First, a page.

Get inspired! Choose personalities that you admire and seek to understand how they think, what their ideas and behaviors are so that you can apply them in your life and develop the same qualities.
Finally, two major tools to persevere and achieve your goals are meditation and sport.
Meditation, because it trains you to give birth to your real desires, become your friend, take a step back with your thoughts and will create better concentration, a state of well-being and more happiness.
Sport, because it is an excellent field for surpassing oneself and it will contribute to mental well-being. If you set your sporting challenges (run 1 then 2 then 3 km to 10 km, for example), this will boost your self-confidence and help you accomplish many other goals in your life!
It is also a perfect school to show the force of habit: when you integrate sport into your life you no longer ask yourself questions, you go there! And that’s how it works to maintain engagement, beyond your motivation. Record your sessions in your diary, prepare your bag the day before, go directly to the room if possible without going back home. Don’t give yourself a choice!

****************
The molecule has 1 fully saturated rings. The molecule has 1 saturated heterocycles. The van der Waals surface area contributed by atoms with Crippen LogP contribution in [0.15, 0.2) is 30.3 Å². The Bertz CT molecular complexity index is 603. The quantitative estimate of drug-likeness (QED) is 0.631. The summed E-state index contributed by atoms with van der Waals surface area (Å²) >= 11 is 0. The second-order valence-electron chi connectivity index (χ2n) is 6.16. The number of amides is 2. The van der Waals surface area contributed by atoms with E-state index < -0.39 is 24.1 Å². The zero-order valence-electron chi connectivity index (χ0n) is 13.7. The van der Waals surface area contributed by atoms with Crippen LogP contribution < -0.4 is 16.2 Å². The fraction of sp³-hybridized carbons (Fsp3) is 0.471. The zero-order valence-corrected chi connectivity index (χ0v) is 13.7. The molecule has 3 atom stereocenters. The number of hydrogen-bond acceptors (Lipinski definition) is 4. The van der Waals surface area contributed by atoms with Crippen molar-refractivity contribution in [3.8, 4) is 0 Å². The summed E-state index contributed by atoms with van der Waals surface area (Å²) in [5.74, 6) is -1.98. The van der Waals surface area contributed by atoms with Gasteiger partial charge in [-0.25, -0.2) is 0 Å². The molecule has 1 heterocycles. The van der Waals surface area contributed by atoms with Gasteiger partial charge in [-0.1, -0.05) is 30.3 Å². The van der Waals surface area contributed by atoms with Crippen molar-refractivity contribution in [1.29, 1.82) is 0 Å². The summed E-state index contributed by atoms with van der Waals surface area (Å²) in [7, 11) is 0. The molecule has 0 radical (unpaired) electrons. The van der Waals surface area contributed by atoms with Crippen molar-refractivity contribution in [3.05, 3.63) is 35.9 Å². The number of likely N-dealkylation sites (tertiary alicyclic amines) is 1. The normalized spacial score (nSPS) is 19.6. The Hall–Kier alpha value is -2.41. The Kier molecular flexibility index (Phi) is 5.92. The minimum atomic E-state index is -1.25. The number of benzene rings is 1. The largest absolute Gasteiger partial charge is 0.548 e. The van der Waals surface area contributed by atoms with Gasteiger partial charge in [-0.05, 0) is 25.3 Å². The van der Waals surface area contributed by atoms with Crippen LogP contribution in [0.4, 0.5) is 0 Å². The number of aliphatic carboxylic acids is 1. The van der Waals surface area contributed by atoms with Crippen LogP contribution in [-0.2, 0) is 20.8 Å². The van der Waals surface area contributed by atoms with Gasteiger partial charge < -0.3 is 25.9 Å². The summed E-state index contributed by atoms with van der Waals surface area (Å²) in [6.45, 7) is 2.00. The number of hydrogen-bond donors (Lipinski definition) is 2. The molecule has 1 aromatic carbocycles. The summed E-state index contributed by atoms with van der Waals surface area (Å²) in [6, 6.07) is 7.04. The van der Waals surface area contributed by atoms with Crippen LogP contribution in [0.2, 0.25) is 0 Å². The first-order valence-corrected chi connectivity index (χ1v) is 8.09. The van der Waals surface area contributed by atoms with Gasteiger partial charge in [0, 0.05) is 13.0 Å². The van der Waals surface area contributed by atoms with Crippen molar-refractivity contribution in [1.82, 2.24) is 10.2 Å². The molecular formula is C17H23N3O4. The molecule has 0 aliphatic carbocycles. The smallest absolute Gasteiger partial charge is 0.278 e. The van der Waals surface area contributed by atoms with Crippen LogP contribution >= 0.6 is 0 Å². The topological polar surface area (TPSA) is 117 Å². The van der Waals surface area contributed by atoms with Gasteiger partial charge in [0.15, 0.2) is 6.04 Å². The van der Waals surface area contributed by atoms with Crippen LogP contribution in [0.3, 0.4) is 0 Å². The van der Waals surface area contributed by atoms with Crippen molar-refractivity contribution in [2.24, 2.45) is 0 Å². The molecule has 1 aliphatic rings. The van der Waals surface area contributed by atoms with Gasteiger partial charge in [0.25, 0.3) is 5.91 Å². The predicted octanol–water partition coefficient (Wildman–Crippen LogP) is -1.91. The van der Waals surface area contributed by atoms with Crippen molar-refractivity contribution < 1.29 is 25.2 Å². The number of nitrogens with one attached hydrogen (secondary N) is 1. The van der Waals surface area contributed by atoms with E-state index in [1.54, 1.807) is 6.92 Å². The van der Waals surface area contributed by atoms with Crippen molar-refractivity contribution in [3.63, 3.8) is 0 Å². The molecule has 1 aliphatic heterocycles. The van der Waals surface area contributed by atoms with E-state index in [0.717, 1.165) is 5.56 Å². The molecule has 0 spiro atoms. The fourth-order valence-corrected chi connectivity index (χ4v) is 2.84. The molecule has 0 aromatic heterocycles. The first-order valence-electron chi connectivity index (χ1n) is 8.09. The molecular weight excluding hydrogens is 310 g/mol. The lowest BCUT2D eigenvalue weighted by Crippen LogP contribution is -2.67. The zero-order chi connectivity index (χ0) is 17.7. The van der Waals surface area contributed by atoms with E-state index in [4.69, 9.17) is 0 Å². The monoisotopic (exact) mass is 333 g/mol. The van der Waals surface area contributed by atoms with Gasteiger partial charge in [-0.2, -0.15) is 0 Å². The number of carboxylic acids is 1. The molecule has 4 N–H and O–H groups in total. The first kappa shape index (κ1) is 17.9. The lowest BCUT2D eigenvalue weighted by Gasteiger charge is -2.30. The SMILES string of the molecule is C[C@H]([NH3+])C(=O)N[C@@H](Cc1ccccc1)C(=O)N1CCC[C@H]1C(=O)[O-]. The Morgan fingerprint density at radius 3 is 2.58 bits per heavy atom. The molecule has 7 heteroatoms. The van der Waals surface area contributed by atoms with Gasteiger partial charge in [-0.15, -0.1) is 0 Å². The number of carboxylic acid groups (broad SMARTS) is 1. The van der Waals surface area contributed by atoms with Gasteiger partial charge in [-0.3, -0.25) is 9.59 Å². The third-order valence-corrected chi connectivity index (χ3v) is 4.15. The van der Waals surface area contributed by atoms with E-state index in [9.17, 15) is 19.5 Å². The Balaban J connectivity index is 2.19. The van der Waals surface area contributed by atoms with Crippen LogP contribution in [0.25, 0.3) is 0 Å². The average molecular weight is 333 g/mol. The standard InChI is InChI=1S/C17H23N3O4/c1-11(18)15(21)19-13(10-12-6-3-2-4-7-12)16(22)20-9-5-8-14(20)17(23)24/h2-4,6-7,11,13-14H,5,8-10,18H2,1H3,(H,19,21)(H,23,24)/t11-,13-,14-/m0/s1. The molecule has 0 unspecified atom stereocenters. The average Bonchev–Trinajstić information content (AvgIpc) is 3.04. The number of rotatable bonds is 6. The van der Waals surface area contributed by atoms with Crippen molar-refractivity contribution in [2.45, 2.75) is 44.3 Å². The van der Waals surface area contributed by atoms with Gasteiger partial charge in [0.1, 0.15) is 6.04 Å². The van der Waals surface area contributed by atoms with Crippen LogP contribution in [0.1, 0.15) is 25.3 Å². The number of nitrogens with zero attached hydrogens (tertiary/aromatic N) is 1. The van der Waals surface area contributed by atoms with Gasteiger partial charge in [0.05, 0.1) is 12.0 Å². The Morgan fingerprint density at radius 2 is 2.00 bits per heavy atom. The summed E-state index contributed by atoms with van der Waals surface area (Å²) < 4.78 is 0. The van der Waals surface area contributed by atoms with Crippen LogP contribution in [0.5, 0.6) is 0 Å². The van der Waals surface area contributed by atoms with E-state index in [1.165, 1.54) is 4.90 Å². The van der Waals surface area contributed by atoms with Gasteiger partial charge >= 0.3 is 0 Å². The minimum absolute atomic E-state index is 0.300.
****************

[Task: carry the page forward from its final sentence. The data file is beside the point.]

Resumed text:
3. How to create engagement?
Also to strengthen your motivation, which will necessarily fluctuate over time, depending on your mood, obstacles, your environment … I suggest you get involved.
Make yourself a promise, sign a contract with yourself, in a notebook or diary.
For this, your goal must be attainable and depend only on you.
Then you have to break it down into intermediate steps, with dates.
For example: if you want to lose 10 pounds this year. By giving yourself 2 months of exercise, this will represent 1 kg per month or 250 grams per week.
Or else, you want to get into sport. The first step in your agenda can be to test several activities that make you want to lose weight badly, and then decide to subscribe to one of them.
For each step, remember to measure (weigh yourself in the example of weight, or check against your roadmap if you have respected the actions and congratulate yourself).
Commitment, unlike motivation, makes you feel 100% responsible. This is in line with the principle of the law of attraction: we attract to ourselves what we emanate, and it is about assuming full responsibility for our current life, successes and failures. It is by taking this responsibility that we will be able to build our future, to savor the good things that we live (which are not due to luck but to our merit) and to rectify the rest by seeking the cause.
Now imagine that you are no longer discouraged by obstacles, hardships and the external environment and that you are able to achieve your goals by creating commitment in your life! Isn’t it worth a try?